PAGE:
These resolutions were also the highest theoretical exposition of the Marxist approach to capitalist wars at the time. Indeed, the very idea of formulating the question of war as it was done at these two socialist congresses was in itself an expression of the high degree of class-consciousness and international working-class solidarity that the socialist movement had achieved at the time.

As we noted earlier, Basel was a congress specially convened to consider the war danger. The resolution gave expression to the fullest extent possible to the yearnings of the working class for peace as well as to their readiness to struggle. Efforts to downplay the significance of the resolution as merely a ceremonial act are the post-war lies of right-wing social democrats and bourgeois historians.

The congress was attended by the most important leaders in the world movement. It met at the time of the war crisis in the Balkan countries which, as the resolution pointed out, had the potential of engulfing all of Europe. And it specifically warned the British, French, and German governments that the Socialist International knew what they were up to. On no account can it be said that the resolution was just one of those things passed at socialist congresses. It wasn't. It was a question, however, whether the leadership of the Socialist International had the will, determination, and readiness to follow up the mandate given by the International and would utilize the crisis created by the war to overturn the capitalist system.

There was another school of thought within social democracy which, decades after the resolution on imperialist war, minimized the significance of the legacy of Stuttgart and Basel. According to this interpretation the resolutions were framed by the leftists. The insidious thought behind this is that a small group of fanatics positioned themselves in the resolutions committee and put over a line really contrary to the "moderate, reasonable, and pragmatic" positions of the European socialist leaders.

It is true, of course, that the key amendments to the resolutions were written by Lenin (on behalf of the Bolsheviks), Julius Martov, who was in the left-wing of the Mensheviks, [7] and Rosa Luxemburg -- especially the one about using the crisis created by imperialist war to struggle for the abolition of capitalism. They were seen as representatives of the Russian Revolution of 1905 [8] and of the great strike struggles that were developing in Russia around the time of the Basel congress. The Russian revolutionaries had tremendous prestige among the workers on the European continent, very much like the heroic Vietnamese, Cuban, Palestinian and other oppressed peoples of today who carry out revolutionary struggles against imperialism. Russia at the time was, on the one hand, a backward country oppressing its peoples at home, but also an oppressor abroad in concert with the other imperialist powers. The prestige of the revolution, as represented by the Russian and Polish delegations, was something the opportunists had to reckon with. At the same time, the fact is that no one really challenged the validity of the resolutions.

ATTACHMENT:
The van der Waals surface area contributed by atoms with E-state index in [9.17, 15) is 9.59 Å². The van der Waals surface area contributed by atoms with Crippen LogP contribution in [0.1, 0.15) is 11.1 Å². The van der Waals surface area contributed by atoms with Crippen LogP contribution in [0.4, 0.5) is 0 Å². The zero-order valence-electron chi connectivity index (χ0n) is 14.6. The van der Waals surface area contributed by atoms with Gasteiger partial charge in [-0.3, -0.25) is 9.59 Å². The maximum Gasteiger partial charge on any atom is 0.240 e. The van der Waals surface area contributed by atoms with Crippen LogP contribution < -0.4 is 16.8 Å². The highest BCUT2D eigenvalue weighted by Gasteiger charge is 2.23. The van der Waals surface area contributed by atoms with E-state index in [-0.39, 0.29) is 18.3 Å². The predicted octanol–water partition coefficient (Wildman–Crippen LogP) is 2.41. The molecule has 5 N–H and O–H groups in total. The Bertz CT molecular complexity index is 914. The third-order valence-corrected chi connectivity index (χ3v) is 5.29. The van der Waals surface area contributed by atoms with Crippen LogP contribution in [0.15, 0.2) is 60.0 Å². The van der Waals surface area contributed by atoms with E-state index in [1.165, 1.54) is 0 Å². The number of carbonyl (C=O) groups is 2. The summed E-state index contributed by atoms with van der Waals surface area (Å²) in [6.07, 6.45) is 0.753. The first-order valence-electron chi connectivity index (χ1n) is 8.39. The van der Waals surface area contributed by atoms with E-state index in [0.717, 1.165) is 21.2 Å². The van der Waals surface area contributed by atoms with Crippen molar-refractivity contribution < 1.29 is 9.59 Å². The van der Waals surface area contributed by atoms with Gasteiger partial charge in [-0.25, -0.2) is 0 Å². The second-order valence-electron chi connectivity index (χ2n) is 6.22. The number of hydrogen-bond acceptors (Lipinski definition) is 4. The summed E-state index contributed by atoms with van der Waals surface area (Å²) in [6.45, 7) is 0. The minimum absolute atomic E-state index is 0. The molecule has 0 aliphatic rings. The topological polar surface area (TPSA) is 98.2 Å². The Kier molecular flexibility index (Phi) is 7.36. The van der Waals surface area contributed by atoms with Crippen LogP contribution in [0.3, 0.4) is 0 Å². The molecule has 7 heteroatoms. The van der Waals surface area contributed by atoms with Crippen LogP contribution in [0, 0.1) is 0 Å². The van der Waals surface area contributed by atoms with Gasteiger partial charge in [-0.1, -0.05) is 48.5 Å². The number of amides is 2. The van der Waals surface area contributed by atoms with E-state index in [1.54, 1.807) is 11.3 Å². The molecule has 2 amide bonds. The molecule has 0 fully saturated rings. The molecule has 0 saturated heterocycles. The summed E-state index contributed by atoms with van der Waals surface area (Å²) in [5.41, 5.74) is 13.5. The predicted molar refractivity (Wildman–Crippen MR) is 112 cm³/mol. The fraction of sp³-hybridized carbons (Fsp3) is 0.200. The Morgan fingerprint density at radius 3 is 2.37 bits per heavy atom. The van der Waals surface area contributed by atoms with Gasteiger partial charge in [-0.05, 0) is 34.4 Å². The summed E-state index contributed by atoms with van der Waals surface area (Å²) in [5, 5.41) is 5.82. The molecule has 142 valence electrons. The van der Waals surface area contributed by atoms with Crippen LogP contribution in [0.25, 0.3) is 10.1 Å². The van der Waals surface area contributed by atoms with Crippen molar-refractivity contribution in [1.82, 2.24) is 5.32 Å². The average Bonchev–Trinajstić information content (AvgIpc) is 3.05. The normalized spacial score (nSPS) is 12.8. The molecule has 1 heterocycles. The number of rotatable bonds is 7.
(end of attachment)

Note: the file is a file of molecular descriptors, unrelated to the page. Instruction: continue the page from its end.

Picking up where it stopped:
It should be added that in an effort to go even further to the left than the resolution, the great socialist orator Jean Jaures from France, in an ultra-leftist maneuver, tried to amend the key paragraph (relating to the utilization of the economic and political crisis created by the war to overthrow capitalist class rule) by calling the workers to insurrection. This, however, was properly defeated. It was typical of Jaures at the time that he cast himself in the role of being more left than the leadership, yet at the same time was a proponent of ministerialism -- the practice of accepting posts in a bourgeois cabinet. The Amsterdam congress of 1904 had condemned this opportunist practice. Jaures frowned at this manifestation of adhering to orthodox Marxist principles and impugned the motives of the German Social Democratic leaders, especially Karl Kautsky, who along with the other leaders of the Socialist International at the time still opposed such practices.

"It is all well and good for you, German comrades," said Jaures, "to speak against accepting cabinet posts in the bourgeois government. Is it because you are unable to get such posts, since no German government would offer any at all?"

Whatever the motivation, the fact remains that all the German Social Democratic leaders, along with most of the French, Italian, Belgian, Dutch, Swedish, and Japanese when they were able to attend, took the position of the congress as embodied in the resolutions. But there was a world of difference between how these resolutions were applied by the Bolsheviks, on the one hand, and nearly all the other Second International socialist parties, on the other, including the Mensheviks.

The Bolsheviks, especially Lenin, took most seriously the last, exceptionally significant, sentence of the Basel resolution. In the event of an imperialist war, the workers' party would in accordance with the International's resolution strive to utilize the economic and political crisis of the bourgeoisie and the war it created to overthrow it. Lenin's conception in particular gave the workers the opportunity to intensify the class struggle against the bourgeoisie.